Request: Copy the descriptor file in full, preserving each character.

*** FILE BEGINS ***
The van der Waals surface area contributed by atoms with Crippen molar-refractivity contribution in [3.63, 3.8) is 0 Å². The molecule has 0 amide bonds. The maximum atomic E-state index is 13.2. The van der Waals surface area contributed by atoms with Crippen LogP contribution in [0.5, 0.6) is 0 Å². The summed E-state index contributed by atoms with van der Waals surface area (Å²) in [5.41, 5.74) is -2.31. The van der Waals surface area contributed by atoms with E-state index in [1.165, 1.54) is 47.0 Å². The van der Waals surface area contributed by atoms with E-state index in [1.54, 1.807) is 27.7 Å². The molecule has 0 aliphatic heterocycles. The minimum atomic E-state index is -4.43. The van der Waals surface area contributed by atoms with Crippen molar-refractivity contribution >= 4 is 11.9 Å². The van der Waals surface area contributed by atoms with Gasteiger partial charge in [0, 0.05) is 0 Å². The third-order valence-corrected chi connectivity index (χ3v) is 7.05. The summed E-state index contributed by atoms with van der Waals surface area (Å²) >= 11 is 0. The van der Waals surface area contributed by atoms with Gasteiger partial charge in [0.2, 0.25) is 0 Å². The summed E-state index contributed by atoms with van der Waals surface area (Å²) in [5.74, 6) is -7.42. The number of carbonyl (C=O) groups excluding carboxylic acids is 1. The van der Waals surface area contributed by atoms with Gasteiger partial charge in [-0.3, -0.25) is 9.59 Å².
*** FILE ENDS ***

The van der Waals surface area contributed by atoms with Crippen molar-refractivity contribution in [3.63, 3.8) is 0 Å². The molecule has 0 amide bonds. The maximum atomic E-state index is 13.2. The van der Waals surface area contributed by atoms with Crippen LogP contribution in [0.5, 0.6) is 0 Å². The summed E-state index contributed by atoms with van der Waals surface area (Å²) in [5.41, 5.74) is -2.31. The van der Waals surface area contributed by atoms with E-state index in [1.165, 1.54) is 47.0 Å². The van der Waals surface area contributed by atoms with E-state index in [1.54, 1.807) is 27.7 Å². The molecule has 0 aliphatic heterocycles. The minimum atomic E-state index is -4.43. The van der Waals surface area contributed by atoms with Crippen molar-refractivity contribution >= 4 is 11.9 Å². The van der Waals surface area contributed by atoms with Gasteiger partial charge in [0, 0.05) is 0 Å². The third-order valence-corrected chi connectivity index (χ3v) is 7.05. The summed E-state index contributed by atoms with van der Waals surface area (Å²) >= 11 is 0. The van der Waals surface area contributed by atoms with Gasteiger partial charge in [0.2, 0.25) is 0 Å². The summed E-state index contributed by atoms with van der Waals surface area (Å²) in [5.74, 6) is -7.42. The number of carbonyl (C=O) groups excluding carboxylic acids is 1. The van der Waals surface area contributed by atoms with Gasteiger partial charge in [-0.3, -0.25) is 9.59 Å².